It always amuses me to hear criticisms by foreigners of the telephone as perfected in this country. And our sleeping cars and telephones are the things they in-variably do criticize. As to the sleeping car there may be some justice in complaints, although it seems to me that, under the conditions for which it is designed, the Pullman car would be hard to improve upon. It is the necessity of going to bed while traveling by rail that is at the bottom of the trouble. But when a foreigner criticizes the American telephone the very thing he criticizes is its perfection. If we had bad telephone service, and did n't use the telephone much, it would be all right, according to the European point of view. But as it is, they say we are the instrument's "slaves."

That was the complaint of Dr. George Brandes, the Danish literary critic. "The telephone is the worst instrument of torture that ever existed," he declared.

"The medieval rack and thumb-screws were playthings compared with it."

Arnold Bennett, in his "Your United States," tells of having permanently removed the receiver from the telephone in his bedroom in a Chicago hotel. His action, he declares, caused agitation, not merely in the hotel, but throughout the city.

"In response to the prayer of a deputation from the management," he writes, "I restored the receiver. On the horrified face of the deputation I could read the unspoken query: `Is it conceivable that you have been in this country a month without understanding that the United States is primarily nothing but a vast congeries of telephone cabins?'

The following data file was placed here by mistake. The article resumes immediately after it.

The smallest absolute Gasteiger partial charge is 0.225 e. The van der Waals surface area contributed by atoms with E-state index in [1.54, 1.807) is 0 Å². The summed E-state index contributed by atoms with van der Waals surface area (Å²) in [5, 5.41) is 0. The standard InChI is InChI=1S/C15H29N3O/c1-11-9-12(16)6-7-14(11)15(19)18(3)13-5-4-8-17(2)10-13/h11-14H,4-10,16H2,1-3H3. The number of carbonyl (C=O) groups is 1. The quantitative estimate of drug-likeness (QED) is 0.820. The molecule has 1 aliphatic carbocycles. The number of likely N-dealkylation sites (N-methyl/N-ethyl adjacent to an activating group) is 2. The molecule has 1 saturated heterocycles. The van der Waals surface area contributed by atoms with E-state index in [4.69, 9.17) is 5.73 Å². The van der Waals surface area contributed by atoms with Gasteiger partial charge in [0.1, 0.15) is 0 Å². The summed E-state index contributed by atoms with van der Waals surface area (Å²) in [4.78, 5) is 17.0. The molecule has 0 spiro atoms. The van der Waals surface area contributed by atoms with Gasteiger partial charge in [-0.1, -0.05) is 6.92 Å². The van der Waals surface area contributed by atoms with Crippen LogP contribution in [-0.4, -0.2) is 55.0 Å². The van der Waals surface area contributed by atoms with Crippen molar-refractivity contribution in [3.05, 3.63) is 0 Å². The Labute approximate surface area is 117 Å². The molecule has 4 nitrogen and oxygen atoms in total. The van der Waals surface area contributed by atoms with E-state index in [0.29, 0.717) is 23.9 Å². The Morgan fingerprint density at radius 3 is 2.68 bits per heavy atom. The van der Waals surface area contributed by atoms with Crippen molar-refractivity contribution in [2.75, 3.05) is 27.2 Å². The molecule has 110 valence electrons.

Now, the thing which Mr. Bennett, Dr. Brandes, and many other distinguished visitors from Europe seem to fail to comprehend is this: that, being distinguished visitors, and therefore sought after, they are the telephone's especial victims, and consequently gain a wrong impression of it. They themselves use it little as a means of calling others ; others use it much as a means of calling them. Furthermore, being strangers to this highly perfected instrument, they are also, quite naturally strangers to telephonic subtleties. Mr. Bennett proved his entire lack of knowledge of the new science of telephone tact when he tried to stop the instrument by re-moving the receiver. Any American could have told him that all he need have done was to notify the operator, at the switchboard, downstairs, not to permit him to be disturbed until a certain hour. Or, if he had wished to do so, he could have asked her to sift his messages, giving him only those she deemed desirable. He would have found her, I feel sure, as capable, on that score, as a well-trained private secretary, for, among the many effective services of the telephone, none is finer than that given by those capable, intelligent, quick-thinking young women who act as switchboard opera-tors in large hotels and offices. I am glad of this opportunity to make my compliments to them.